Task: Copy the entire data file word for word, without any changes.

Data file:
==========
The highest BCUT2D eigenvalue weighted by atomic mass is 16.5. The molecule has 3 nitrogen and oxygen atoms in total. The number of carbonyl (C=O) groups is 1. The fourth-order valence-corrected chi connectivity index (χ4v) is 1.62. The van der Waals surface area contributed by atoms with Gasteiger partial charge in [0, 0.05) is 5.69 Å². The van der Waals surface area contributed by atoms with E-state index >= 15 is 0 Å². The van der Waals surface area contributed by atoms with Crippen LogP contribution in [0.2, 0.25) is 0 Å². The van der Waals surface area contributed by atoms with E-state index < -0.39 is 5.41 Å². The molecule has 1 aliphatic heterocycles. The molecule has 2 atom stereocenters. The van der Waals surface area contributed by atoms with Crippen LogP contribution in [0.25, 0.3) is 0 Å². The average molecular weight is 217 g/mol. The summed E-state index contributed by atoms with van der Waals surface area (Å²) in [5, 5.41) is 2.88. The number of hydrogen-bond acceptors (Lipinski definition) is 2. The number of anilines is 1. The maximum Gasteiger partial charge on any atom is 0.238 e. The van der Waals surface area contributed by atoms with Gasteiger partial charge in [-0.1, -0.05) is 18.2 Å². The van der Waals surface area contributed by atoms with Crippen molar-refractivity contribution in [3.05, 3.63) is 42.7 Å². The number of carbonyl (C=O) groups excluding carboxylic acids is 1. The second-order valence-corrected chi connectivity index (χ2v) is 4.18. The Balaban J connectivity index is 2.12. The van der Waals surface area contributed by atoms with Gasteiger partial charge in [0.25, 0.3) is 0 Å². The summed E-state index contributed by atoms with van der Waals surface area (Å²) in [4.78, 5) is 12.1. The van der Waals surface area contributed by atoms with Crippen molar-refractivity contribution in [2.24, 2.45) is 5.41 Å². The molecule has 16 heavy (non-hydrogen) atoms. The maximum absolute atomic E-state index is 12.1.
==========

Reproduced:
The highest BCUT2D eigenvalue weighted by atomic mass is 16.5. The molecule has 3 nitrogen and oxygen atoms in total. The number of carbonyl (C=O) groups is 1. The fourth-order valence-corrected chi connectivity index (χ4v) is 1.62. The van der Waals surface area contributed by atoms with Gasteiger partial charge in [0, 0.05) is 5.69 Å². The van der Waals surface area contributed by atoms with E-state index >= 15 is 0 Å². The van der Waals surface area contributed by atoms with Crippen LogP contribution in [0.2, 0.25) is 0 Å². The van der Waals surface area contributed by atoms with E-state index < -0.39 is 5.41 Å². The molecule has 1 aliphatic heterocycles. The molecule has 2 atom stereocenters. The van der Waals surface area contributed by atoms with Crippen LogP contribution in [0.25, 0.3) is 0 Å². The average molecular weight is 217 g/mol. The summed E-state index contributed by atoms with van der Waals surface area (Å²) in [5, 5.41) is 2.88. The number of hydrogen-bond acceptors (Lipinski definition) is 2. The number of anilines is 1. The maximum Gasteiger partial charge on any atom is 0.238 e. The van der Waals surface area contributed by atoms with Gasteiger partial charge in [-0.1, -0.05) is 18.2 Å². The van der Waals surface area contributed by atoms with Crippen molar-refractivity contribution in [3.05, 3.63) is 42.7 Å². The number of carbonyl (C=O) groups excluding carboxylic acids is 1. The second-order valence-corrected chi connectivity index (χ2v) is 4.18. The Balaban J connectivity index is 2.12. The van der Waals surface area contributed by atoms with Gasteiger partial charge in [0.25, 0.3) is 0 Å². The summed E-state index contributed by atoms with van der Waals surface area (Å²) in [4.78, 5) is 12.1. The van der Waals surface area contributed by atoms with Crippen molar-refractivity contribution in [2.24, 2.45) is 5.41 Å². The molecule has 16 heavy (non-hydrogen) atoms. The maximum absolute atomic E-state index is 12.1.